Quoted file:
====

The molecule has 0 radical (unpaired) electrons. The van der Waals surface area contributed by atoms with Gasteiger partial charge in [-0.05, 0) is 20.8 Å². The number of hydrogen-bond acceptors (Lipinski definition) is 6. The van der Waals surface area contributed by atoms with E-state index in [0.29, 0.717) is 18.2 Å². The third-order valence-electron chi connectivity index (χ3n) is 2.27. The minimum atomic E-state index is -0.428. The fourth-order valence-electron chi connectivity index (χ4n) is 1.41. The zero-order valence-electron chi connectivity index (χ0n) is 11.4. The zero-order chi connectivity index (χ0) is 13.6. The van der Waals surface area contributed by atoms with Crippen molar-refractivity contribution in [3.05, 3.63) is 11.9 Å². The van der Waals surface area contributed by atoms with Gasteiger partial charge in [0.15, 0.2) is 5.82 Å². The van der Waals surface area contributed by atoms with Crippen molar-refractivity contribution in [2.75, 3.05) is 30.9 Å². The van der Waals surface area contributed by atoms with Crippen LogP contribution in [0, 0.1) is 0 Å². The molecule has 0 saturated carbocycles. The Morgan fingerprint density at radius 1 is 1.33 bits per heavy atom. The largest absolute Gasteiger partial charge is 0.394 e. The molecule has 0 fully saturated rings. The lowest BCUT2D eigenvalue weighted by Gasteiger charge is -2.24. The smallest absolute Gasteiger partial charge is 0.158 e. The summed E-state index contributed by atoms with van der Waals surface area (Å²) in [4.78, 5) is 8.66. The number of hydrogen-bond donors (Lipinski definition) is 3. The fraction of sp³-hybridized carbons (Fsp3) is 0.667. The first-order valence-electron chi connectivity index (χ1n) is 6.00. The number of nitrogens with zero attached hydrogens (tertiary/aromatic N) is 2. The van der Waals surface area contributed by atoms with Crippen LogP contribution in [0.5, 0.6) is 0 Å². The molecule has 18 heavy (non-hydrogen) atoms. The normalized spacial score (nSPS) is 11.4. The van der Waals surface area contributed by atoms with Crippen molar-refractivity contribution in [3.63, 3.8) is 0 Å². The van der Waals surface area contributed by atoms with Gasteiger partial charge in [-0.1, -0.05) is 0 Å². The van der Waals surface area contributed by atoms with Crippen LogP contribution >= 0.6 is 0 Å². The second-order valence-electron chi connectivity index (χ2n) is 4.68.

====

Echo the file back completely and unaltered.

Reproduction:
The molecule has 0 radical (unpaired) electrons. The van der Waals surface area contributed by atoms with Gasteiger partial charge in [-0.05, 0) is 20.8 Å². The number of hydrogen-bond acceptors (Lipinski definition) is 6. The van der Waals surface area contributed by atoms with E-state index in [0.29, 0.717) is 18.2 Å². The third-order valence-electron chi connectivity index (χ3n) is 2.27. The minimum atomic E-state index is -0.428. The fourth-order valence-electron chi connectivity index (χ4n) is 1.41. The zero-order valence-electron chi connectivity index (χ0n) is 11.4. The zero-order chi connectivity index (χ0) is 13.6. The van der Waals surface area contributed by atoms with Crippen molar-refractivity contribution in [3.05, 3.63) is 11.9 Å². The van der Waals surface area contributed by atoms with Gasteiger partial charge in [0.15, 0.2) is 5.82 Å². The van der Waals surface area contributed by atoms with Crippen molar-refractivity contribution in [2.75, 3.05) is 30.9 Å². The van der Waals surface area contributed by atoms with Crippen LogP contribution in [0, 0.1) is 0 Å². The molecule has 0 saturated carbocycles. The Morgan fingerprint density at radius 1 is 1.33 bits per heavy atom. The largest absolute Gasteiger partial charge is 0.394 e. The molecule has 0 fully saturated rings. The lowest BCUT2D eigenvalue weighted by Gasteiger charge is -2.24. The smallest absolute Gasteiger partial charge is 0.158 e. The summed E-state index contributed by atoms with van der Waals surface area (Å²) in [4.78, 5) is 8.66. The number of hydrogen-bond donors (Lipinski definition) is 3. The fraction of sp³-hybridized carbons (Fsp3) is 0.667. The first-order valence-electron chi connectivity index (χ1n) is 6.00. The number of nitrogens with zero attached hydrogens (tertiary/aromatic N) is 2. The van der Waals surface area contributed by atoms with Crippen LogP contribution in [0.5, 0.6) is 0 Å². The molecule has 18 heavy (non-hydrogen) atoms. The normalized spacial score (nSPS) is 11.4. The van der Waals surface area contributed by atoms with Crippen molar-refractivity contribution in [3.63, 3.8) is 0 Å². The van der Waals surface area contributed by atoms with Gasteiger partial charge in [-0.1, -0.05) is 0 Å². The van der Waals surface area contributed by atoms with Crippen LogP contribution >= 0.6 is 0 Å². The second-order valence-electron chi connectivity index (χ2n) is 4.68.